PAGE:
Lou Cozolino, PsyD, Professor of Psychology, Pepperdine University

In Life Before Birth Dr. Arthur Janov illuminates the sources of much that happens during life after birth. Lucidly, the pioneer of primal therapy provides the scientific rationale for treatments that take us through our original, non-verbal memories—to essential depths of experience that the superficial cognitive-behavioral modalities currently in fashion cannot possibly touch, let alone transform.
Gabor Maté MD, author of In The Realm of Hungry Ghosts: Close Encounters With Addiction

An expansive analysis! This book attempts to explain the impact of critical developmental windows in the past, implores us to improve the lives of pregnant women in the present, and has implications for understanding our children, ourselves, and our collective future. I’m not sure whether primal therapy works or not, but it certainly deserves systematic testing in well-designed, assessor-blinded, randomized controlled clinical trials.
K.J.S. Anand, MBBS, D. Phil, FAACP, FCCM, FRCPCH, Professor of Pediatrics, Anesthesiology, Anatomy & Neurobiology, Senior Scholar, Center for Excellence in Faith and Health, Methodist Le Bonheur Healthcare System

A baby's brain grows more while in the womb than at any time in a child's life. Life Before Birth: The Hidden Script That Rules Our Lives is a valuable guide to creating healthier babies and offers insight into healing our early primal wounds. Dr. Janov integrates the most recent scientific research about prenatal development with the psychobiological reality that these early experiences do cast a long shadow over our entire lifespan. With a wealth of experience and a history of successful psychotherapeutic treatment, Dr. Janov is well positioned to speak with clarity and precision on a topic that remains critically important.
Paula Thomson, PsyD, Associate Professor, California State University, Northridge & Professor Emeritus, York University

"I am enthralled.
Dr. Janov has crafted a compelling and prophetic opus that could rightly dictate
PhD thesis topics for decades to come. Devoid of any "New Age" pseudoscience,
this work never strays from scientific orthodoxy and yet is perfectly accessible and
downright fascinating to any lay person interested in the mysteries of the human psyche."
Dr. Bernard Park, MD, MPH

His new book “Life Before Birth: The Hidden Script that Rules Our Lives” shows that primal therapy, the lower-brain therapeutic method popularized in the 1970’s international bestseller “Primal Scream” and his early work with John Lennon, may help alleviate depression and anxiety disorders, normalize blood pressure and serotonin levels, and improve the functioning of the immune system.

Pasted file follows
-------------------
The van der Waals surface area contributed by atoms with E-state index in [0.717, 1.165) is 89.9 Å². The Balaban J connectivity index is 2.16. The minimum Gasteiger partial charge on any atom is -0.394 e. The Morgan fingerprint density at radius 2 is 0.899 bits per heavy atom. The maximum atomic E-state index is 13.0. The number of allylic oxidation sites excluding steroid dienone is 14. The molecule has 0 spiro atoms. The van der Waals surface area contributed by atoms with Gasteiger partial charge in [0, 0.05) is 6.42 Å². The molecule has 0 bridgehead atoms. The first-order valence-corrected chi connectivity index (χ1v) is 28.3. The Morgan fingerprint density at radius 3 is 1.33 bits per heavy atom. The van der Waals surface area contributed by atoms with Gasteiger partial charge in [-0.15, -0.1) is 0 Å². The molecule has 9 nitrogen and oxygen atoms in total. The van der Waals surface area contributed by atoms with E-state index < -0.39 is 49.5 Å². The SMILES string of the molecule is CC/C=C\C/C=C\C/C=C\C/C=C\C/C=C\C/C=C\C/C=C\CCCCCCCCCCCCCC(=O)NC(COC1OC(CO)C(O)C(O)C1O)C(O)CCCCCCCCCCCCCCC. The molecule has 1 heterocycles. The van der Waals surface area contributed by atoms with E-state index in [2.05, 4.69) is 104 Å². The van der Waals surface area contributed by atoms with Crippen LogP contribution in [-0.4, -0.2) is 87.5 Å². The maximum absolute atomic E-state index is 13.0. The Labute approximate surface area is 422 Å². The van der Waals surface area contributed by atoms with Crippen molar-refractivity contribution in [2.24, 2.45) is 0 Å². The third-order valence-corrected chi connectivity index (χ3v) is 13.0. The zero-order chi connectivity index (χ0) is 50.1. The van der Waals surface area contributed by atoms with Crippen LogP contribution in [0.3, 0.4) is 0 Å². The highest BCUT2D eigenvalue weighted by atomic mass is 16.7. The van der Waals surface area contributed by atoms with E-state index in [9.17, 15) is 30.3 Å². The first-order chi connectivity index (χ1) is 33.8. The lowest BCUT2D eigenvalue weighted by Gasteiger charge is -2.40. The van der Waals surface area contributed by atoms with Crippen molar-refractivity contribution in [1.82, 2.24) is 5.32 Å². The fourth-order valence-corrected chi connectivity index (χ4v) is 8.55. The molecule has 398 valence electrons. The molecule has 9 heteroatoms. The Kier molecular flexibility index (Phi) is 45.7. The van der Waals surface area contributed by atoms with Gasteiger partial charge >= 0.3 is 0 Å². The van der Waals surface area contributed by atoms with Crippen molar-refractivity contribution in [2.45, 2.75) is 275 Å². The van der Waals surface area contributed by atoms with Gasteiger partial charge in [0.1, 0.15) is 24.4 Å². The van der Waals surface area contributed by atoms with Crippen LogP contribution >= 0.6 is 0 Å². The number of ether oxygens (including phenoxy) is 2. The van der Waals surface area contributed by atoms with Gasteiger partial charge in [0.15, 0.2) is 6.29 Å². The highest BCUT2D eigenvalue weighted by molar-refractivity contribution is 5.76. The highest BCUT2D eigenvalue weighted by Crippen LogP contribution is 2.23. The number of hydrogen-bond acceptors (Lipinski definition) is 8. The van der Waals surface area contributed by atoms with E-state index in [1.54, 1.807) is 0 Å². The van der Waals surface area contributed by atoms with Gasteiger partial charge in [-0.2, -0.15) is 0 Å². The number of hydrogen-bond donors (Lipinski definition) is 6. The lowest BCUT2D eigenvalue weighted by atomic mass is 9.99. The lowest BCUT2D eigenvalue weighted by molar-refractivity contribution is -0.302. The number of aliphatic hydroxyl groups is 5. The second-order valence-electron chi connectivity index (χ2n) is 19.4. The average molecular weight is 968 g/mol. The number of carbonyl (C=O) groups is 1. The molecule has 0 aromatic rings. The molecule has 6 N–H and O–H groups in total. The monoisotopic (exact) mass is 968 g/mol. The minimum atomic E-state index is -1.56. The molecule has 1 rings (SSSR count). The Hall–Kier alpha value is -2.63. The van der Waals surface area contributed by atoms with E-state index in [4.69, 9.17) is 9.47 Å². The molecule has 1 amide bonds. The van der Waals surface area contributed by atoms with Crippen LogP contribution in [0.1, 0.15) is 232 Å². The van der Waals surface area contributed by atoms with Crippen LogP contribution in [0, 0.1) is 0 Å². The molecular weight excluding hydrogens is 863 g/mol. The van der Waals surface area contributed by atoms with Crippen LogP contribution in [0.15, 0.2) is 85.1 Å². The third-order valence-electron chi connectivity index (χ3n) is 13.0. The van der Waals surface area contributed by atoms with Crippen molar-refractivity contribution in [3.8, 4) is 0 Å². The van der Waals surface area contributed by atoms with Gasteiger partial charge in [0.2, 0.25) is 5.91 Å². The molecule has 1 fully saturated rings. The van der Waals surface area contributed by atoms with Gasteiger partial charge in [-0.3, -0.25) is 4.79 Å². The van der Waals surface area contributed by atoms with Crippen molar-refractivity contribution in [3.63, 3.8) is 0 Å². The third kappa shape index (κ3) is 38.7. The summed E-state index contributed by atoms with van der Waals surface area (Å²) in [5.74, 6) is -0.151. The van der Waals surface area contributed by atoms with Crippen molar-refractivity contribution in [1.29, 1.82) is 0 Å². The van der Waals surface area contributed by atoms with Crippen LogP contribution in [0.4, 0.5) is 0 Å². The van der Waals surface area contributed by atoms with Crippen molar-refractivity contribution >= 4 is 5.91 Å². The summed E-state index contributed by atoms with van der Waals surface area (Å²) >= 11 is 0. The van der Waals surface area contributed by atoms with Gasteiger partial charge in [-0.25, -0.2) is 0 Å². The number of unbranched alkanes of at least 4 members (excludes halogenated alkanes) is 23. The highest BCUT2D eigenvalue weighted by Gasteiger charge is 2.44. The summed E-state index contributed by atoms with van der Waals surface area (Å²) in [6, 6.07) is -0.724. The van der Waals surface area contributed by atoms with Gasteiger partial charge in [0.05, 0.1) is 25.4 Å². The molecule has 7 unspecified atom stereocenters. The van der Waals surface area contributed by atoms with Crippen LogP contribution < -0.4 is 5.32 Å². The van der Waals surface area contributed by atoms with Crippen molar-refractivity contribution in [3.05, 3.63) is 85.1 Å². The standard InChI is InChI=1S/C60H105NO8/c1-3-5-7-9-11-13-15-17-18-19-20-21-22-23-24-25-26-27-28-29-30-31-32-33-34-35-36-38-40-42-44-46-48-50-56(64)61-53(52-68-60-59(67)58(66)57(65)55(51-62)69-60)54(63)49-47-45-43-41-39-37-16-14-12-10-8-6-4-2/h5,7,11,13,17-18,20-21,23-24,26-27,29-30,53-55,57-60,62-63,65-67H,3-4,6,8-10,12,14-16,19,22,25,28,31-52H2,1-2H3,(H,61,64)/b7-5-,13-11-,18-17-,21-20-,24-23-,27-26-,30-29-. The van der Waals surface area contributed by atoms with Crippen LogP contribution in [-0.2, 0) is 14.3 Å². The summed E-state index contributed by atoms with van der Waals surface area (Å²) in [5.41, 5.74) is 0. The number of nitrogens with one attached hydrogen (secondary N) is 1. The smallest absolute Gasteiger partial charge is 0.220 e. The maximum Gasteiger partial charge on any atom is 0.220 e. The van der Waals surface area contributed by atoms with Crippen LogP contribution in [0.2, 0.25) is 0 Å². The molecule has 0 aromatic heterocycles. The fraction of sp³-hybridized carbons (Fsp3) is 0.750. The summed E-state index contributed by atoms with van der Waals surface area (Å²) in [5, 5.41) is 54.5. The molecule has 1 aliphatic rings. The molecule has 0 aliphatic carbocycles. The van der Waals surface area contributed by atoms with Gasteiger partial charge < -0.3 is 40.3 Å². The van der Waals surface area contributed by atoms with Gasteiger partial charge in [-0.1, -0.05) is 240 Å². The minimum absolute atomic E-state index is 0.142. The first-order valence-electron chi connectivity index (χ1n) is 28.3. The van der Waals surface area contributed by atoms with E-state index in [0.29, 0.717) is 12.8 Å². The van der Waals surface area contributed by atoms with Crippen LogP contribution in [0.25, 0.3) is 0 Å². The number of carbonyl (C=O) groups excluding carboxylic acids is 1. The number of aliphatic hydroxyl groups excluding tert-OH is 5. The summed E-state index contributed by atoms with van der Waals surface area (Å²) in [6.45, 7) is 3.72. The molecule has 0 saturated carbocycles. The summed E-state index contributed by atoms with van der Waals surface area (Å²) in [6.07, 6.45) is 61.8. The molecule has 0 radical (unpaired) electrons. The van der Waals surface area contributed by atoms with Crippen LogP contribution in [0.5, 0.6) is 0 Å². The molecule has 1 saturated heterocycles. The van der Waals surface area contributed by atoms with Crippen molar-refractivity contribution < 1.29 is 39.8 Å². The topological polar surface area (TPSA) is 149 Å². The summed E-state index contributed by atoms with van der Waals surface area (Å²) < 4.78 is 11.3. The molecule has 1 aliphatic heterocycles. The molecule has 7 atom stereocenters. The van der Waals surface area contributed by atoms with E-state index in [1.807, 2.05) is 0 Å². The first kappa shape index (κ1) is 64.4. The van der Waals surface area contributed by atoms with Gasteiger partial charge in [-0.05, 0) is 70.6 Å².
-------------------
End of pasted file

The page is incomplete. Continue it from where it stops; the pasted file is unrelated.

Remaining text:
One of the book’s most intriguing theories is that fetal imprinting, an evolutionary strategy to prepare children to cope with life, establishes a permanent set-point in a child's physiology. Baby's born to mothers highly anxious during pregnancy, whether from war, natural disasters, failed marriages, or other stressful life conditions, may thus be prone to mental illness and brain dysfunction later in life. Early traumatic events such as low oxygen at birth, painkillers and antidepressants administered to the mother during pregnancy, poor maternal nutrition, and a lack of parental affection in the first years of life may compound the effect.
In making the case for a brand-new, unified field theory of psychotherapy, Dr. Janov weaves together the evolutionary theories of Jean Baptiste Larmarck, the fetal development studies of Vivette Glover and K.J.S. Anand, and fascinating new research by the psychiatrist Elissa Epel suggesting that telomeres—a region of repetitive DNA critical in predicting life expectancy—may be significantly altered during pregnancy.
After explaining how hormonal and neurologic processes in the womb provide a blueprint for later mental illness and disease, Dr. Janov charts a revolutionary new course for psychotherapy. He provides a sharp critique of cognitive behavioral therapy, psychoanalysis, and other popular “talk therapy” models for treating addiction and mental illness, which he argues do not reach the limbic system and brainstem, where the effects of early trauma are registered in the nervous system.
“Life Before Birth: The Hidden Script that Rules Our Lives” is scheduled to be published by NTI Upstream in October 2011, and has tremendous implications for the future of modern psychology, pediatrics, pregnancy, and women’s health.